misinformation age

One Comment

  1. Just finished this book, The Misinformation Age: How False Beliefs Spread, by Cailin O’Connor and James Owen Weatherall.

    The Vegetable Lamb of Tartary, a gourd-like fruit with an actual, tiny flesh-and-blood lamb inside, was believed by leading scholars in the 14th century to actually exist in India. It was a false belief, obviously.

    Starting with this remarkable example, the authors ask what are the mechanisms by which such false beliefs are formed and spread, even among supposed experts? In other words, what are today’s Vegetable Lambs?

    There are MANY, of course, and there always have been, but now with the internet they spread MUCH FASTER than ever before, making them a much bigger problem than ever before.

    Some key false beliefs:

    – That the Pope endorsed Trump in the weeks prior to the 2016 election (this was the single most frequently shared item on Facebook at that time!)

    – That hacked DNC e-mails were discovered by the FBI on Rich’s computer (reported and later retracted by Fox).

    – That Spain sank the USS Maine (an example of fake news causing a war).

    – That Hillary Clinton was the kingpin of an international child enslavement in sex ring, which Edgar Madison Welch believed was based at the DC pizzeria known as Comet Ping Pong, upon which he opened fire with an AR15 to take matters into his own hands since nobody was doing anything about his terrible (but fake) story.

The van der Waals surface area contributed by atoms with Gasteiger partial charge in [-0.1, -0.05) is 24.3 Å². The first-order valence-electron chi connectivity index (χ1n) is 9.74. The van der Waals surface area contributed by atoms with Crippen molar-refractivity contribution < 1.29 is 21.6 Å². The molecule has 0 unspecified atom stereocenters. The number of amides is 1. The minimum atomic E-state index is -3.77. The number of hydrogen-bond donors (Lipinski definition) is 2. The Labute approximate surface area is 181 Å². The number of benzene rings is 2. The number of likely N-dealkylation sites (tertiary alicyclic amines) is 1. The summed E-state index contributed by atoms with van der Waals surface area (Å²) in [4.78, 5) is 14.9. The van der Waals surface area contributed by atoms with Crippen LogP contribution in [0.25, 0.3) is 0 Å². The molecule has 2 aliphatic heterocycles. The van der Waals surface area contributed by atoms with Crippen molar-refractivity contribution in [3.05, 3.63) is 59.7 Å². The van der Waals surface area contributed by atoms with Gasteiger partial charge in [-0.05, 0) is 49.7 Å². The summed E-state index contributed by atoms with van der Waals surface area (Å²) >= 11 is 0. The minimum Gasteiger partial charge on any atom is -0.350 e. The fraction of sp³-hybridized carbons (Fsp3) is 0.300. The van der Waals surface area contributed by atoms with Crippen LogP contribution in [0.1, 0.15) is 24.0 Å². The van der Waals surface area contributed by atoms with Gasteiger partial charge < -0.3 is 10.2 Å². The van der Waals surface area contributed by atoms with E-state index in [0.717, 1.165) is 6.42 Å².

– That there is any substantial disagreement among scientists about several scientific issues:
    +++ climate change
    +++ the roundness of the earth
    +++ evolution
    +++ the cancer-causing effects of smoking
    +++ the effect of CFCs on ozone
    +++ the germ theory of disease (that washing your hands prevents spread of disease)
    +++ the safety of vaccines
    There is no substantial disagreement about these scientific issues among scientists, yet false beliefs abounded in history and amazingly abound today. Just like the tobacco industry did for decades, many continue today to try to give the impression that substantial (and therefore meaningful and important) disagreement exists among the world’s leading scientists when in fact it doesn’t.

    There are countless other false beliefs, in science and not in science.

    They spend a lot of the book, however, talking about how false beliefs spread *among scientists* since, scientists are generally “doing their best to learn about the world, using the best methods available and paying careful attention to the available evidence. They are trained to gather and analyze evidence and they are generally well-informed about the issues they study. In other words, scientists are the closest we have to ideal inquirers. For these reasons, the fact that even communities of scientists can persist in false beliefs is striking—and if even scientists are influenced by social factors, surely the rest of us are as well” (12).

    What affects the spread of false beliefs? Mostly social factors do: whom we trust, reputations, our biases and expectations, our embedded norms and assumptions, what feels right, our social connections, etc, all profoundly affect how beliefs, true and false, spread. The authors do a great job looking at how so much more than logic and evidence affects what we belief and what we share.